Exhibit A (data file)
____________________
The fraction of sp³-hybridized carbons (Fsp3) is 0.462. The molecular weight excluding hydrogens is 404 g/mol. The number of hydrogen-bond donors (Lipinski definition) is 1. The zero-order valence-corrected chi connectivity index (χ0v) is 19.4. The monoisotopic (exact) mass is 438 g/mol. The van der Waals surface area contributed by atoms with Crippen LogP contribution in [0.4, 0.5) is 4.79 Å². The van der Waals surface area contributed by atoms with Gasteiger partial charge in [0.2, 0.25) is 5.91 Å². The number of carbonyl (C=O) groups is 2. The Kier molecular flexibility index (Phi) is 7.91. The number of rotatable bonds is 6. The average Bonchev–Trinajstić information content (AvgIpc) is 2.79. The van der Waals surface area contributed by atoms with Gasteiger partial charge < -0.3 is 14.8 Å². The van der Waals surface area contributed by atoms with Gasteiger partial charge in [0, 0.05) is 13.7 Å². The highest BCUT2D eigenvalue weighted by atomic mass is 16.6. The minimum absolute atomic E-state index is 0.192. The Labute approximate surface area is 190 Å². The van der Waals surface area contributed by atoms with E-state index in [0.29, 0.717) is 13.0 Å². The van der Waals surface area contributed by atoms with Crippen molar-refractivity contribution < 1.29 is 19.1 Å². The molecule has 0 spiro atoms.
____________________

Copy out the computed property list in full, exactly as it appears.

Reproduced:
The fraction of sp³-hybridized carbons (Fsp3) is 0.462. The molecular weight excluding hydrogens is 404 g/mol. The number of hydrogen-bond donors (Lipinski definition) is 1. The zero-order valence-corrected chi connectivity index (χ0v) is 19.4. The monoisotopic (exact) mass is 438 g/mol. The van der Waals surface area contributed by atoms with Crippen LogP contribution in [0.4, 0.5) is 4.79 Å². The van der Waals surface area contributed by atoms with Gasteiger partial charge in [0.2, 0.25) is 5.91 Å². The number of carbonyl (C=O) groups is 2. The Kier molecular flexibility index (Phi) is 7.91. The number of rotatable bonds is 6. The average Bonchev–Trinajstić information content (AvgIpc) is 2.79. The van der Waals surface area contributed by atoms with Gasteiger partial charge < -0.3 is 14.8 Å². The van der Waals surface area contributed by atoms with Gasteiger partial charge in [0, 0.05) is 13.7 Å². The highest BCUT2D eigenvalue weighted by atomic mass is 16.6. The minimum absolute atomic E-state index is 0.192. The Labute approximate surface area is 190 Å². The van der Waals surface area contributed by atoms with E-state index in [0.29, 0.717) is 13.0 Å². The van der Waals surface area contributed by atoms with Crippen molar-refractivity contribution < 1.29 is 19.1 Å². The molecule has 0 spiro atoms.